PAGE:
Still in connection with air pollution prevention, I appreciate data submitted to this session by Member Governments and international organizations on black carbon emission measurements, based on the agreed definition of “Black Carbon” and the measurement reporting protocol for voluntary data collection. I look forward to further progress in addressing the impact on the Arctic of black carbon emissions from international shipping according to the work plan agreed by your parent Committee. Timely finalization of this output will allow the Committee to make a sound policy decision on this important matter.
Moving on to the Ballast Water Management Convention, the entry into force of the Convention in September this year will open the next chapter of a story which began with its adoption in 2004. I look forward to the finalization at this session of the manual on "Ballast Water Management – How to do it", which will provide useful and practical advice to Governments, particularly those of developing countries, on the technical, economic and legal implications of ratifying, implementing and enforcing the Convention. Of great importance is also the continued work on guidance on sampling and analysis of ballast water, as well as work related to the 2016 Guidelines for approval of ballast water management systems (G8), which were adopted by MEPC 70.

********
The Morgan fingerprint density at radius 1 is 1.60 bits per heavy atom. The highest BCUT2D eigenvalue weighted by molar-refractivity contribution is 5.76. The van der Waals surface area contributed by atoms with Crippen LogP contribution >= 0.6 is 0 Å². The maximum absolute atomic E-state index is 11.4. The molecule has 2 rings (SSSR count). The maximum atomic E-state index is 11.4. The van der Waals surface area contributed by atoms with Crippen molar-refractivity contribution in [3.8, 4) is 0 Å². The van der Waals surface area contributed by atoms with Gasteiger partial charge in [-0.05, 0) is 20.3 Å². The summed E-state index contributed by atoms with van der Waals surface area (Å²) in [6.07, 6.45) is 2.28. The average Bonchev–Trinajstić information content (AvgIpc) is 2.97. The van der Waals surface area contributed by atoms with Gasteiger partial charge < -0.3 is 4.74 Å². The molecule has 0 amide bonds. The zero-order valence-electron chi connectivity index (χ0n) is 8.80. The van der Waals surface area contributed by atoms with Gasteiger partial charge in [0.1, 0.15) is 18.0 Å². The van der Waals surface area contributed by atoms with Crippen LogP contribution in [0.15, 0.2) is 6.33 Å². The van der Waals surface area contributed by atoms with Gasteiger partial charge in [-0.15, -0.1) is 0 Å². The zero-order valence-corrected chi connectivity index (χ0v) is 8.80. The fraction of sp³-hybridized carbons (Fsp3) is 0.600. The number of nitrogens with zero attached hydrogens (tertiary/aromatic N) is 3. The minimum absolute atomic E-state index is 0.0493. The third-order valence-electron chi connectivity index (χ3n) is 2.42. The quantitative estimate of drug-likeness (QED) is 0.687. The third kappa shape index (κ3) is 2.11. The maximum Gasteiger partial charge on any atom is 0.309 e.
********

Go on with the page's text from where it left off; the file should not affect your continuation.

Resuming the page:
I also welcome the substantial progress the Sub-Committee made, in past sessions, towards the development of the Offshore Support Vessel Chemical Code. I would be pleased to see the final product at this session, so that a concise and clear regulatory framework for the transport and handling of limited amounts of hazardous and noxious liquid substances in bulk on offshore support vessels is in place which can meet the challenge of the complex and continued evolution of the offshore industry, taking into account the unique design features and service characteristics of these vessels.